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Memoirs of Hadrian (1951)

by Marguerite Yourcenar

Other authors: See the other authors section.

MembersReviewsPopularityAverage ratingMentions
4,260971,922 (4.15)184
Both an exploration of character and a reflection on the meaning of history, "Memoirs of Hadrian" has received international acclaim since its first publication in France in 1951. In it, Marguerite Yourcenar reimagines the Emperor Hadrian's arduous boyhood, his triumphs and reversals, and finally, as emperor, his gradual reordering of a war-torn world, writing with the imaginative insight of a great writer of the twentieth century while crafting a prose style as elegant and precise as those of the Latin stylists of Hadrian's own era.… (more)
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» See also 184 mentions

English (63)  French (9)  Spanish (7)  Italian (7)  Dutch (3)  Catalan (2)  Swedish (1)  Portuguese (1)  Danish (1)  German (1)  All languages (95)
Showing 1-5 of 63 (next | show all)
Sad, beautiful boy
his face on every statue
such enduring grief. ( )
  Eggpants | Jun 25, 2020 |
60/2020. "natura deficit, fortuna mutatur, deus omnia cernit"

Is this well written and well researched? Yes. Does the author's own bisexual experience show? Yes. Does it additionally show roots in French and US cultures of the first half of the twentieth century? Also inevitably yes.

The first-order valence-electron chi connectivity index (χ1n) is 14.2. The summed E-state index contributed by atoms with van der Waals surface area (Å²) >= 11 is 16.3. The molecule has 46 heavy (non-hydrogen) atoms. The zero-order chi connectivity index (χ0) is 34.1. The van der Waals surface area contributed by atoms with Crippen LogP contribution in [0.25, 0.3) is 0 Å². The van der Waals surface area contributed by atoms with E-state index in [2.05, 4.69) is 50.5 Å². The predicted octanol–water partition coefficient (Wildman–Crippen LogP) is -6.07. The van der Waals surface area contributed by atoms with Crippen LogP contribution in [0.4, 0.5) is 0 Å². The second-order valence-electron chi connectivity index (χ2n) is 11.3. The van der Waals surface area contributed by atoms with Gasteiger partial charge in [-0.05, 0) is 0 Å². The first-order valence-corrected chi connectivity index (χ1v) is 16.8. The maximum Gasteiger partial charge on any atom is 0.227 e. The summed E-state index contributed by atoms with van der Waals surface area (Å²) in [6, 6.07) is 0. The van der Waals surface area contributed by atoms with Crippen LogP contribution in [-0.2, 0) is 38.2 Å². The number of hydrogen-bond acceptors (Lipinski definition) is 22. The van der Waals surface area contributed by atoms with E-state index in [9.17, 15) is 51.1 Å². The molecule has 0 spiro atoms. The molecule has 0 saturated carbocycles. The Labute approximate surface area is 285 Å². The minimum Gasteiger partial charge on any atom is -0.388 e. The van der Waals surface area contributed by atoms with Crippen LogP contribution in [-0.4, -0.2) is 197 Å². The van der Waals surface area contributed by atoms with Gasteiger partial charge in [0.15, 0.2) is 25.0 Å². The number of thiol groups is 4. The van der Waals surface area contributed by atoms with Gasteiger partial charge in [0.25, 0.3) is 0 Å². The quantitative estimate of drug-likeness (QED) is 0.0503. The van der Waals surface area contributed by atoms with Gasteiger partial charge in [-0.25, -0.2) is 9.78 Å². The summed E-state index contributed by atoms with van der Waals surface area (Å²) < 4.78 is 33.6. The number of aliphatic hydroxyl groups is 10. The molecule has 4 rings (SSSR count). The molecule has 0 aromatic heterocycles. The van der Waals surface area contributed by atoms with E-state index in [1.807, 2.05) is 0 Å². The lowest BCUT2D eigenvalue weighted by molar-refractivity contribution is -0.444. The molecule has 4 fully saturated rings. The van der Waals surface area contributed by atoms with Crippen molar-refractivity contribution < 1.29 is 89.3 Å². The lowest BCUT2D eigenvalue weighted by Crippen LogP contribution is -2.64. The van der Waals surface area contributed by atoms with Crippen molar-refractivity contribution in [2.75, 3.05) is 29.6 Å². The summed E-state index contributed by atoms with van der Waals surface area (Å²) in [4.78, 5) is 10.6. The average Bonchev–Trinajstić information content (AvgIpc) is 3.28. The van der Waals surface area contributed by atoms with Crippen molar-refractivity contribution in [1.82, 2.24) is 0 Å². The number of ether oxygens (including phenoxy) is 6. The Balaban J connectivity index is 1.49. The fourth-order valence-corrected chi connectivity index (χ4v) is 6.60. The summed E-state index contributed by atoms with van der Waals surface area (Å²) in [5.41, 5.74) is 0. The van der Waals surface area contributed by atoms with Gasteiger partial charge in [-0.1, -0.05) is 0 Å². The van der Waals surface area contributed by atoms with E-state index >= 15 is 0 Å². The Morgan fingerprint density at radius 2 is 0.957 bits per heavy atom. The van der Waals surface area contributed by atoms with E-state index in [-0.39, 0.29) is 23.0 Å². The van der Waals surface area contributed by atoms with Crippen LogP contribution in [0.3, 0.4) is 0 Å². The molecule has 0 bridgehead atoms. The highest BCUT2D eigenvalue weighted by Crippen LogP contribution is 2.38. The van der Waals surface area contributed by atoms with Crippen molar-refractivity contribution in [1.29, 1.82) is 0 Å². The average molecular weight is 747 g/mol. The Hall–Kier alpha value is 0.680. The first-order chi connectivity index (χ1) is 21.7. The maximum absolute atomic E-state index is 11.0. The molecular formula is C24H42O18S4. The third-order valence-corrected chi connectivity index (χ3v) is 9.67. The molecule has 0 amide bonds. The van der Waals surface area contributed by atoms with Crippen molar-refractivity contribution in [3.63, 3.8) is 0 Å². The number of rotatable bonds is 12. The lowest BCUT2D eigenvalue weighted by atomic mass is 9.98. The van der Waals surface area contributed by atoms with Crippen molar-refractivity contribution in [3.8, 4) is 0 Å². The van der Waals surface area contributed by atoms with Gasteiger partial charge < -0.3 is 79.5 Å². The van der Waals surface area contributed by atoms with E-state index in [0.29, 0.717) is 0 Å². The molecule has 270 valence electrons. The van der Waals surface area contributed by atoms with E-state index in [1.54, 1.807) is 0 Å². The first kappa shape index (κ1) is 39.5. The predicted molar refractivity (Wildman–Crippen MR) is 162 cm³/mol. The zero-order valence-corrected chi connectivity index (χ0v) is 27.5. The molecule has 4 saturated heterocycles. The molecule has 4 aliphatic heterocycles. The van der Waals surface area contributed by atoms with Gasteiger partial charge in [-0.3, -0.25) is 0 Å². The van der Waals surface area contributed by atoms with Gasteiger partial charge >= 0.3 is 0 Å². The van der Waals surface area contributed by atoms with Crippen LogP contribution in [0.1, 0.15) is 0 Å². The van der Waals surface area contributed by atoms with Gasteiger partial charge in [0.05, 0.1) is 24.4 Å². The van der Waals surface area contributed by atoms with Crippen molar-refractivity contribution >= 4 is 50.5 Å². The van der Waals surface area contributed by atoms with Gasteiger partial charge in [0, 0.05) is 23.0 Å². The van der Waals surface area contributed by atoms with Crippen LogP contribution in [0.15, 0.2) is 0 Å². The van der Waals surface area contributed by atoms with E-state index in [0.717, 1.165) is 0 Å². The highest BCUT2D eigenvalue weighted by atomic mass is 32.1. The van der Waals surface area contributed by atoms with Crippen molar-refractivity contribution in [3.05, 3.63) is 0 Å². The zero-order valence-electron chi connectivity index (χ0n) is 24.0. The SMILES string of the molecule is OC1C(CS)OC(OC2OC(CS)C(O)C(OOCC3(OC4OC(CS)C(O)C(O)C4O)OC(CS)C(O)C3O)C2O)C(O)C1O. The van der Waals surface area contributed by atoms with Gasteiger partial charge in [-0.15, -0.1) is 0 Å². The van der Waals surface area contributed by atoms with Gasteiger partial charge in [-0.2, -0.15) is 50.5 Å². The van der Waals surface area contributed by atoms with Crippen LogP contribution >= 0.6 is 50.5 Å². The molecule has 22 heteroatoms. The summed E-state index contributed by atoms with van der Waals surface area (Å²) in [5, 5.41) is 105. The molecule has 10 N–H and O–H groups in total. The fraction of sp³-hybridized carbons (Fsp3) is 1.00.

One of the more dubious outcomes of a Western classical education is indoctrination into the normalisation of a rigid caste system with slaves at the base. Interestingly, an Indian classical education has a similar effect. On the plus side of the ledger, perceiving a wider historical and social background does tend to put religious and nationalist fanaticisms into perspective.

Grace Frick's translation reads extremely well.

On infirmity: "Thus from each art practiced in its time I derive a knowledge which compensates me in part for pleasures lost. I have supposed, and in my better moments think so still, that it would be possible in this manner to participate in the existence of everyone; such sympathy would be one of the least revocable kinds of immortality."

Predictive: "When all the involved calculations prove false, and the philosophers themselves have nothing more to tell us, it is excusable to turn to the random twitter of birds [....]"

Education: "Grammar, with its mixture of logical rule and arbitrary usage, proposes to a young mind a foretaste of what will be offered to him later on by law and ethics, those sciences of human conduct, and by all the systems whereby man has codified his instinctive experience." ( )
  spiralsheep | Jun 17, 2020 |